The China Academy of Aerospace Aerodynamics (CAAA), based in Beijing, China, and part of the state-owned China Aerospace Science and Technology Corporation, claims to have successfully tested its first hypersonic aircraft, the “Starry Sky-2.” China claims that Starry Sky-2 is unstoppable as it can travel six times the speed of sound by riding its own shock waves.
The experimental aircraft was first carried airborne by a solid-propellant rocket before being separated, making a few turns, and coming back down to earth at speeds reaching nearly 4,563 mph.
In response to the CAAA’s “successful” tests, photos of the test launch were posted on the Chinese social media platform, WeChat. However, the CAAA did not indicate what the new aircraft or hypersonic technology would be used for, other than to further contribute to China’s aerospace industry.
Hypersonic vehicles are more than just high-speed means of transport — they travel nearly five times the speed of sound. To put this into perspective, that’s fast enough to cross the West Coast of the U.S. to the East Coast in nearly 30 minutes.
For years, militaries around the world have been trying to develop hypersonic weapons. In 2015, the U.S. Air Force announced their goal to develop a hypersonic weapon by 2023, and just this year, Russia claimed to have successfully tested its hypersonic missiles.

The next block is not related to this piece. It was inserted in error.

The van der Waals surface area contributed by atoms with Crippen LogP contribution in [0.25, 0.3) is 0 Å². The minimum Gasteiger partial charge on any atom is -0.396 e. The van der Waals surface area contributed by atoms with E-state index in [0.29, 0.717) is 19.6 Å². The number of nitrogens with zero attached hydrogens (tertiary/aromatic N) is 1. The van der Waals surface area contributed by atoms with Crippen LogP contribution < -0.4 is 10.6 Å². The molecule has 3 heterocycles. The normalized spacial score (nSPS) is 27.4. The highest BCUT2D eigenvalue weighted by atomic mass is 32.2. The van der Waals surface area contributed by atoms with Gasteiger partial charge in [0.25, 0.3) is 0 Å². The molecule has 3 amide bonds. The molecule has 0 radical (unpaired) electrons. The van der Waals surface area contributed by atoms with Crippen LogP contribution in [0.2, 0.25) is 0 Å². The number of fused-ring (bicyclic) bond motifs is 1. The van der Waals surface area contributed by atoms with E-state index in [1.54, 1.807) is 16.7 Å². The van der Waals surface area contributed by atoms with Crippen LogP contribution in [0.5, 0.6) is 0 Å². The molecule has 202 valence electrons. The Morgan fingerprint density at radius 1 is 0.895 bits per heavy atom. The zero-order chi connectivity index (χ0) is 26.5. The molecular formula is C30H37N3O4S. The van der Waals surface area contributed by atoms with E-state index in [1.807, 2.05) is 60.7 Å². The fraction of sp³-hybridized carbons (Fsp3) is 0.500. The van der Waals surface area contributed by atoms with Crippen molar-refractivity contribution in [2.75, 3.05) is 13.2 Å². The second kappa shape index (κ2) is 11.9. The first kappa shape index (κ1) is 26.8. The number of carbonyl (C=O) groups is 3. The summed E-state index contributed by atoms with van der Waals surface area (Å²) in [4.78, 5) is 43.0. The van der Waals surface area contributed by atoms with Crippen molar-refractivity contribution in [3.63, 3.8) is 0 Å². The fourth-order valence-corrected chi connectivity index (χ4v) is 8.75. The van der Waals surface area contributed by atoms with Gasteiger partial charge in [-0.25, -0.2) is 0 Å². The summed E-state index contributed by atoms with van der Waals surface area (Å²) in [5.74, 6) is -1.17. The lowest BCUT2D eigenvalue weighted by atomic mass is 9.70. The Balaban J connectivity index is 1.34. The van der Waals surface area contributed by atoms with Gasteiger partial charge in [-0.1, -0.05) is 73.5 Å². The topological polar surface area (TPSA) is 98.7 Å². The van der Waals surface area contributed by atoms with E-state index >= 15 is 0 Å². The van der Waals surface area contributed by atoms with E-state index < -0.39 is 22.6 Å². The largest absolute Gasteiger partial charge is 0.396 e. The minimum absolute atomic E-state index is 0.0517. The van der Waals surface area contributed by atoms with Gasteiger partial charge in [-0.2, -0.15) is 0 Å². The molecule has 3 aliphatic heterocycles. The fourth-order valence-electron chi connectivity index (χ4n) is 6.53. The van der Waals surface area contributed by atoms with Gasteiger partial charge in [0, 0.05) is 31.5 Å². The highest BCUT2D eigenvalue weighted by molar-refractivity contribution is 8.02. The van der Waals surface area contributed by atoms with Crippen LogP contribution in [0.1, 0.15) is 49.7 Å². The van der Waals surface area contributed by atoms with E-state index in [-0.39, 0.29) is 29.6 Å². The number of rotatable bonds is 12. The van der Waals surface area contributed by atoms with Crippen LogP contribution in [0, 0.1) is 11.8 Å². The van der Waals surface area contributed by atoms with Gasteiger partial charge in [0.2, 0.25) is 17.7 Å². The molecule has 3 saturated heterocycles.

While many countries have been racing to develop weapons, it’s important to remember that hypersonic weapons can be used for more harmless means as well. Boeing, the world’s largest aircraft manufacturer, is working on a hypersonic passenger plane that could travel from New York to London in 120 minutes.
Despite China’s claim to success being a big step forward for aerospace technology, it could intensify pressure on the U.S. military. The U.S.’s existing missile defense systems have been highly criticized for being expensive and having an inconsistent track record.
China and the U.S., along with Russia, are the main contenders in the hypersonic arena, and have long been engaged in a new arms race based on technology so to speak.
By: Maytinee Kramer